The dispute over the actual candidate of the All Progressives Congress (APC) in the last legislative election in Kwande/Ushongo Federal Constituency of Benue State, won by the party has been taken before the Supreme Court.
George Nduul, an engineer, filed a notice of appeal against a judgment of the Court of Appeal in Makurdi, which upheld the December 10, 2015 judgment of the Federal High Court, Makurdi.
The lower court dismissed his suit against Benjamin Wayo, who presently occupies the seat.
In the notice of appeal filed last December 12 by his lawyer, Matthew Burkaa, Nduul, who faulted the November 29, 2017 judgment of the Appeal Court, wants the Supreme Court to set it aside and declare him the winner of the primary election conducted by the APC on December 10, 2014 for Kwande/Ushongo Federal Constituency.
Nduul also wants the apex court to declare that he is the winner of the general election, that held on March 28, 2015 for Kwande/Ushongo Federal Constituency; that the Independent National Electoral Commission (INEC) issue him a certificate of return, and that he be sworn in as the member representing the constituency in the House of Representatives.
He raised 17 grounds in his notice of appeal, among which is that the Appeal Court erred when it held that he (the appellant did not show that Wayo (the 1st respondent made false representation to INEC in his Form CF 001 or that the letter enclosed in the form was forged.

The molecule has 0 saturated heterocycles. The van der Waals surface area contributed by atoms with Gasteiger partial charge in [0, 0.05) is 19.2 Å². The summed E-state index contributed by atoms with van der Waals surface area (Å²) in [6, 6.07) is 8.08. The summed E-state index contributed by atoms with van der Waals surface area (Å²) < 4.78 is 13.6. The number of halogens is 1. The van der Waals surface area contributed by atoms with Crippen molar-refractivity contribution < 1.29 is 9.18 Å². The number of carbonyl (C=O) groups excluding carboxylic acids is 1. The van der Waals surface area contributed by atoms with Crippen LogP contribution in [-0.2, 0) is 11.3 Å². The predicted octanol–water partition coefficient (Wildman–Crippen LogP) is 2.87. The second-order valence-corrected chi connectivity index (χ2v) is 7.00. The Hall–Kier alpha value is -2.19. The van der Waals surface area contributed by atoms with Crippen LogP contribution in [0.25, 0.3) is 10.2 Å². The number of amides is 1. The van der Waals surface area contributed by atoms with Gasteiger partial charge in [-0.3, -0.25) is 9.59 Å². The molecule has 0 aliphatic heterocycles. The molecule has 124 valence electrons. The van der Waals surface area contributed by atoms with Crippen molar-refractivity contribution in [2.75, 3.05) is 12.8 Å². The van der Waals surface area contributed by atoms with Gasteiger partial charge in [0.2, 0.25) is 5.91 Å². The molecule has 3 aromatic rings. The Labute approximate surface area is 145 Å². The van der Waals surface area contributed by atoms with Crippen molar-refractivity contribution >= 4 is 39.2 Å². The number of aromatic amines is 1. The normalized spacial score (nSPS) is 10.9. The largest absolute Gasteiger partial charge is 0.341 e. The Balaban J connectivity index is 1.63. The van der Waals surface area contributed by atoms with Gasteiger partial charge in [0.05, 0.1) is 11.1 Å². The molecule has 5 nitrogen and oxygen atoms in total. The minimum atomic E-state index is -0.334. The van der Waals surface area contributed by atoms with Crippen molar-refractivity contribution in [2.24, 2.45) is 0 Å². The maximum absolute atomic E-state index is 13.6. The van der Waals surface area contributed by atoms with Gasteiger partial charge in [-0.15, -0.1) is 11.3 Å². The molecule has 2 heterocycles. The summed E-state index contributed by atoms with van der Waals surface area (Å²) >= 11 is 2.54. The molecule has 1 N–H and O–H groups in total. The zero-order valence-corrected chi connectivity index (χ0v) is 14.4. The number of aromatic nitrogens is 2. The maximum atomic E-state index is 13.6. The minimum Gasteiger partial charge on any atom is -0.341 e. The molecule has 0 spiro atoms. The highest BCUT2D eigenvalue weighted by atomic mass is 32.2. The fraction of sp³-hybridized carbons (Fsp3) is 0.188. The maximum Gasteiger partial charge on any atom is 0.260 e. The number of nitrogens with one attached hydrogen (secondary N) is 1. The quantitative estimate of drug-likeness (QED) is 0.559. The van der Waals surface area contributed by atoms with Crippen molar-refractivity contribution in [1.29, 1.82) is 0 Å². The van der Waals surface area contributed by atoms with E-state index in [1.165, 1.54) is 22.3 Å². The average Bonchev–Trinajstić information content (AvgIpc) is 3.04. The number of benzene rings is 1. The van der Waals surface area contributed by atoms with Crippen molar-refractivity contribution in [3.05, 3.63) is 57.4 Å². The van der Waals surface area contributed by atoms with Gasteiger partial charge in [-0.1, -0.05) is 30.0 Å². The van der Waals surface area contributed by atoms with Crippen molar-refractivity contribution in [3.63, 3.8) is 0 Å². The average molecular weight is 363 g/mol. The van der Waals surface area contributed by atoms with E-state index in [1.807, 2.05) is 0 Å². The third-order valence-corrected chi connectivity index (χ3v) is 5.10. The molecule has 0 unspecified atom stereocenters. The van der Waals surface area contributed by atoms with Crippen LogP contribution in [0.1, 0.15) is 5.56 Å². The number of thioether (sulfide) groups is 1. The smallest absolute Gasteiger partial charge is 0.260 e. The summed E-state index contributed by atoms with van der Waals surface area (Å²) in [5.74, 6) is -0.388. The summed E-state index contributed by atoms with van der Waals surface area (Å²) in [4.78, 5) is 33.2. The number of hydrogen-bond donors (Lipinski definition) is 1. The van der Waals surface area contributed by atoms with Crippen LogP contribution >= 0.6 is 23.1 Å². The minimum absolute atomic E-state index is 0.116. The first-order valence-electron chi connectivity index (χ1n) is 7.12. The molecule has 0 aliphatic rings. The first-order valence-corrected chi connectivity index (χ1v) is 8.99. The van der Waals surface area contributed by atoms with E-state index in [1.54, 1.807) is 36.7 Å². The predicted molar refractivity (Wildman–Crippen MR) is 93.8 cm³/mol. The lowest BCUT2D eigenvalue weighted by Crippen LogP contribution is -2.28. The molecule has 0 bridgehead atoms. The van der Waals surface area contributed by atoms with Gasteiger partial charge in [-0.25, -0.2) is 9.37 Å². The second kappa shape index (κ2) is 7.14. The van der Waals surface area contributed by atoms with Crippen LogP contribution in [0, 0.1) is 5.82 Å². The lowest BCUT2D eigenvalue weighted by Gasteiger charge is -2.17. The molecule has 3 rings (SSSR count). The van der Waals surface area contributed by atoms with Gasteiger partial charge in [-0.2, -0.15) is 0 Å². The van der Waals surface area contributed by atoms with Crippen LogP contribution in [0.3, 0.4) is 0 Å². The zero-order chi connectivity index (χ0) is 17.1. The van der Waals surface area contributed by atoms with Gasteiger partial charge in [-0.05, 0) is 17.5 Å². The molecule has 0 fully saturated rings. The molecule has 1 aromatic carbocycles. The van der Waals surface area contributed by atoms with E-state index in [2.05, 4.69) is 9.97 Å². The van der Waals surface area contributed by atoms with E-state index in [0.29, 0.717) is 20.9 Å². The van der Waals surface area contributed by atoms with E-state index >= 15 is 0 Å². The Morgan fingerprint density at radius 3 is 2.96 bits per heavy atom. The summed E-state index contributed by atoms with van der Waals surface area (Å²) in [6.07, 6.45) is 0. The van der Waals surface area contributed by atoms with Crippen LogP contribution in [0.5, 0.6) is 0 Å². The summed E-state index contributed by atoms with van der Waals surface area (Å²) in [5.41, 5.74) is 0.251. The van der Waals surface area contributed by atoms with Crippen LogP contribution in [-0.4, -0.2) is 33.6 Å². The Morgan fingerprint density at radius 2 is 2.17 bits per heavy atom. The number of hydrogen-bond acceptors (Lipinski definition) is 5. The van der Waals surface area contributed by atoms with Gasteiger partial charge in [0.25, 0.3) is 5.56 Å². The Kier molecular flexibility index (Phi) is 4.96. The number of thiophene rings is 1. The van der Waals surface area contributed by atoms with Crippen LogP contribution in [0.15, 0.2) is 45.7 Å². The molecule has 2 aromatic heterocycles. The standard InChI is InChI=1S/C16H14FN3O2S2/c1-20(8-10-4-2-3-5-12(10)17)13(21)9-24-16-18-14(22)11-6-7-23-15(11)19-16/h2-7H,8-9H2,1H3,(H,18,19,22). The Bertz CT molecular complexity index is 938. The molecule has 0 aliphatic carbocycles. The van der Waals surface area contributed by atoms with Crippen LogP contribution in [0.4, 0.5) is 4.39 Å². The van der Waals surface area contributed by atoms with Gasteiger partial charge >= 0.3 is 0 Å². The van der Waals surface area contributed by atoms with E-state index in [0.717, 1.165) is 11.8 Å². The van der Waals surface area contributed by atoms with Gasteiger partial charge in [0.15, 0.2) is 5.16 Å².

Nduul argued that his case in relation to the issue of false information was predicated on Section 31(5) and (6) of the Electoral Act 2010 (as amended), which empowers the court to disqualify any person, who gives any false information in his affidavit or any document accompanying same in his Form CF 001.
He contended that contrary to the Appeal Court’s finding, Wayo, in filing his Form CF 001, stated falsely under oath, that his appointment was terminated by a letter dated 4th September 1997 with reference No: JSC/SEC/P/1192/1/40 wherein he (Wayo) allegedly falsified the letter by deleting the word: “appointment” and writing “termination.”
Nduul also faulted the Court of Appeal decision that since the letter was certified by the Secretary of the Benue State Judicial Service Commission, it could not be said to have been falsified. He argued that a comparison of the letter Wayo attached to his Form CF 001 and the true copy of the letter, which he tendered as exhibit, would reveal that the former was falsified.
He equally faulted the Court of Appeal for not considering Exhibit GN11, which showed the complete record of proceedings in suit No: MHC/122/97 where the said letter of termination was tendered and relied upon by Wayo in the suit he (Wayo) filed challenging the termination of his appointment in 1997.
Nduul argued that the Appeal Court was in error when it held that a candidate could be disqualified only where the false information he gave in his Form CF 001 relates to any of the disqualifying grounds in the Constitution.
He contended that Section31(5) and (6) of the Electoral Act 2010 (as amended) empowers the court to disqualify a candidate, who gives false information in his Form CF 001. He added that the portion of the Electoral Act did not state that the false information must only relate to any of the disqualifying grounds in the Constitution before the court could disqualify a candidate.